Reies Lopez Tijerina was Edwin’s most controversial visitor in the 1960s. Lopez Tijerina led La Alianza Federal de Mercedes, the movement to reclaim old Spanish and Mexican land grants and to prevent the sale of those that still existed. Edwin did not agree with everything that Lopez Tijerina believed in or did, but Edwin joined La Alianza and the two men agreed that the Tomé Land Grant should not be sold because it represented so much of Hispanic culture and heritage. After much acrimonious debate, the land grant was nevertheless sold to the Horizon Corporation in 1968.
Edwin and Lopez Tijerina remained in contact, with Edwin visiting his friend’s Albuquerque office just days prior to its bombing by unknown assailants. Edwin dismissed those who considered Lopez Tijerina a malicious “loudmouth,” predicting that the land grant leader might someday be respected and honored, much like Martin Luther King Jr., was honored after years of criticism by his detractors.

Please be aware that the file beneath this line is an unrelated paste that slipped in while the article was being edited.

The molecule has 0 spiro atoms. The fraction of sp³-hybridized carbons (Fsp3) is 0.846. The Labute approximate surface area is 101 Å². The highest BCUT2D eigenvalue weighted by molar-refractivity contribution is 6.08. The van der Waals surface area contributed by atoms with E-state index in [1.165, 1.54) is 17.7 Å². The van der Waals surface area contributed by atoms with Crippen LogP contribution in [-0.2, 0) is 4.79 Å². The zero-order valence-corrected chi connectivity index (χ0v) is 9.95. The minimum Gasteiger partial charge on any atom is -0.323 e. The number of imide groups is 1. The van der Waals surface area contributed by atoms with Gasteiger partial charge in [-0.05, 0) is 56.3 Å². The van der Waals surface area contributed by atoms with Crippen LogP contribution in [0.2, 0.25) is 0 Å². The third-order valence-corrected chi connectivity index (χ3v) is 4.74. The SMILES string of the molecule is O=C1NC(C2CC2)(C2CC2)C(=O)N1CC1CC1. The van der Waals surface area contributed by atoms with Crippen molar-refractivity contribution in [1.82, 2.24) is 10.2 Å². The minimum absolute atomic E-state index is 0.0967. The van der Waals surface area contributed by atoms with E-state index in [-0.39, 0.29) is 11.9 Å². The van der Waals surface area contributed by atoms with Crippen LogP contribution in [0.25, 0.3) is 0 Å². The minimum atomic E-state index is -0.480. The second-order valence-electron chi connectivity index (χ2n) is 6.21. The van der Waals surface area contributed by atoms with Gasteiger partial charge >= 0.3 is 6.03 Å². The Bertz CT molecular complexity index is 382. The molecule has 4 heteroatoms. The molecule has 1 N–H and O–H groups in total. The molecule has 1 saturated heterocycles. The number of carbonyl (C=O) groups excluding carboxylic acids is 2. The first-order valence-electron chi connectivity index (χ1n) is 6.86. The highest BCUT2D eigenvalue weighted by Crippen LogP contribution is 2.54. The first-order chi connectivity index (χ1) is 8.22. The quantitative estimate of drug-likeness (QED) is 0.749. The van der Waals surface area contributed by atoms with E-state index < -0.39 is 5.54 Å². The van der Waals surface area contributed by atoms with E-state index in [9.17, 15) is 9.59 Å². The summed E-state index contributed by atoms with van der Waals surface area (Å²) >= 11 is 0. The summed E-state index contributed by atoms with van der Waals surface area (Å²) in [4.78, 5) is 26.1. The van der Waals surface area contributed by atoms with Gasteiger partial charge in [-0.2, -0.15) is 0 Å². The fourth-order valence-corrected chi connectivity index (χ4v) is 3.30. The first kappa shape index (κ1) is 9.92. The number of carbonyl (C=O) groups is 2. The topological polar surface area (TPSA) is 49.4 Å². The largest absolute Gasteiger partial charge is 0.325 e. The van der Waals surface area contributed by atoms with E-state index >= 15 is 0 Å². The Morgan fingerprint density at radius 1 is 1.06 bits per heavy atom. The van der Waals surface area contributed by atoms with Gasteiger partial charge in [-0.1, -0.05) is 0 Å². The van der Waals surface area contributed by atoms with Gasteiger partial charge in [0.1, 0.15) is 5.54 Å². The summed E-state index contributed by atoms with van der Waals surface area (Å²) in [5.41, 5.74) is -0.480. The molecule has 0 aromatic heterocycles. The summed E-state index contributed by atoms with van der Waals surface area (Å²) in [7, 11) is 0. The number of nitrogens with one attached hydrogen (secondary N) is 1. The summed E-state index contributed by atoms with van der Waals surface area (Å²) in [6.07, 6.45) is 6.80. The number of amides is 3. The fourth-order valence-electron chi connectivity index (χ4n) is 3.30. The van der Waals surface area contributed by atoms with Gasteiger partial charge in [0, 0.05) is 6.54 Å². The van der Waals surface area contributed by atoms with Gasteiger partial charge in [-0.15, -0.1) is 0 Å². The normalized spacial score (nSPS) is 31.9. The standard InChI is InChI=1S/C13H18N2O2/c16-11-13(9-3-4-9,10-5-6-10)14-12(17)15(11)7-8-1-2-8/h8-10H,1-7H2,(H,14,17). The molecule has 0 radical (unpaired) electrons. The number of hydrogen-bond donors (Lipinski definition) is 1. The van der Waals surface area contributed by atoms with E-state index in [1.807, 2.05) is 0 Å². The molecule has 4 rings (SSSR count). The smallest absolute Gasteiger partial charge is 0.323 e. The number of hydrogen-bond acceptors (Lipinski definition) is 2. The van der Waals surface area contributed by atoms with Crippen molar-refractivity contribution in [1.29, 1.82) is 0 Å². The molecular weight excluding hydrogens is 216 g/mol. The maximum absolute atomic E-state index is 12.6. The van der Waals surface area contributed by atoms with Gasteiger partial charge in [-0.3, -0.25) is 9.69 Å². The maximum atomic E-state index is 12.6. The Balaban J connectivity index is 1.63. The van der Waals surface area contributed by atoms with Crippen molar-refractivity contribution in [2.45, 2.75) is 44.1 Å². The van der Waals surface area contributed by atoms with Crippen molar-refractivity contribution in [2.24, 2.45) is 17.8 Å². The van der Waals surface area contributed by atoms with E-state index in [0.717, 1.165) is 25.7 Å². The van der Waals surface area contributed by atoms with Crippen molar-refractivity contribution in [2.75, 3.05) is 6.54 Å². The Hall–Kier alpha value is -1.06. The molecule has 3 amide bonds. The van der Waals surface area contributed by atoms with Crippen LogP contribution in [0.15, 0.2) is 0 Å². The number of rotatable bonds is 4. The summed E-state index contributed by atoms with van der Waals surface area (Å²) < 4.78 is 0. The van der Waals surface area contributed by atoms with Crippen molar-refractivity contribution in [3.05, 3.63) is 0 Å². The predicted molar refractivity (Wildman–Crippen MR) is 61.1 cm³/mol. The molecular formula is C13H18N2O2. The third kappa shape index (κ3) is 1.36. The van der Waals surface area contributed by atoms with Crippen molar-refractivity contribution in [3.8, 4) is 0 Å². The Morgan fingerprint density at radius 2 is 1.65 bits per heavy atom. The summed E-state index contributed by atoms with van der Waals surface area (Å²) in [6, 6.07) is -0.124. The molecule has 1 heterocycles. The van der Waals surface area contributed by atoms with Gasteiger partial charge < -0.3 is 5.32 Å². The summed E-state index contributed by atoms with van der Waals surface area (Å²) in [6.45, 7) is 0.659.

In an effort to erase popular misconceptions about the Penitentes, Edwin donated blood as often as possible and insisted that modern Penitentes gave far more blood than they shed. A Good Samaritan, Edwin not only gave hitchhikers rides, but also brought them home to dinner before taking them to their destinations. As his son, Dante, remembers, being a Penitente was a state of mind for Edwin. “It meant loving Christ and doing good things for others.”